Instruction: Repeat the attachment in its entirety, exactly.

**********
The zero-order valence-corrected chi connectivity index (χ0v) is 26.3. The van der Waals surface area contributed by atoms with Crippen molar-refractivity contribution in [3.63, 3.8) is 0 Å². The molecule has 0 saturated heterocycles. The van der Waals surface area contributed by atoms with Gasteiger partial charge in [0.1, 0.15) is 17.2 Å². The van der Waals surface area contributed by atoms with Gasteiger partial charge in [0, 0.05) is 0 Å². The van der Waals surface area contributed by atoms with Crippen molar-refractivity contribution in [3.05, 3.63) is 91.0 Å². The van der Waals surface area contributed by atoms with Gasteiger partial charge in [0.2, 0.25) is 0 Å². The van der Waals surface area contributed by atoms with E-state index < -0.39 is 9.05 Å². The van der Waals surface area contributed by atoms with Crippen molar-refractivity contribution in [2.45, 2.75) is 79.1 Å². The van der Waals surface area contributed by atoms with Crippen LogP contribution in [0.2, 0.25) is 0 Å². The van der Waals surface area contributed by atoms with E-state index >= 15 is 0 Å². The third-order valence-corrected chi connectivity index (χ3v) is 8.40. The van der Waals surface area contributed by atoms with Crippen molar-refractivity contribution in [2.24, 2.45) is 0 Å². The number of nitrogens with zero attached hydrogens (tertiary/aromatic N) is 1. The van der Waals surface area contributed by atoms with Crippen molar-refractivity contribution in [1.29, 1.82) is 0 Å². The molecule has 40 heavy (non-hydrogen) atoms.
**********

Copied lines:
The zero-order valence-corrected chi connectivity index (χ0v) is 26.3. The van der Waals surface area contributed by atoms with Crippen molar-refractivity contribution in [3.63, 3.8) is 0 Å². The molecule has 0 saturated heterocycles. The van der Waals surface area contributed by atoms with Gasteiger partial charge in [0.1, 0.15) is 17.2 Å². The van der Waals surface area contributed by atoms with Gasteiger partial charge in [0, 0.05) is 0 Å². The van der Waals surface area contributed by atoms with Crippen molar-refractivity contribution in [3.05, 3.63) is 91.0 Å². The van der Waals surface area contributed by atoms with Gasteiger partial charge in [0.2, 0.25) is 0 Å². The van der Waals surface area contributed by atoms with E-state index < -0.39 is 9.05 Å². The van der Waals surface area contributed by atoms with Crippen molar-refractivity contribution in [2.45, 2.75) is 79.1 Å². The van der Waals surface area contributed by atoms with Crippen LogP contribution in [0.2, 0.25) is 0 Å². The van der Waals surface area contributed by atoms with E-state index >= 15 is 0 Å². The third-order valence-corrected chi connectivity index (χ3v) is 8.40. The van der Waals surface area contributed by atoms with Crippen molar-refractivity contribution in [2.24, 2.45) is 0 Å². The number of nitrogens with zero attached hydrogens (tertiary/aromatic N) is 1. The van der Waals surface area contributed by atoms with Crippen molar-refractivity contribution in [1.29, 1.82) is 0 Å². The molecule has 40 heavy (non-hydrogen) atoms.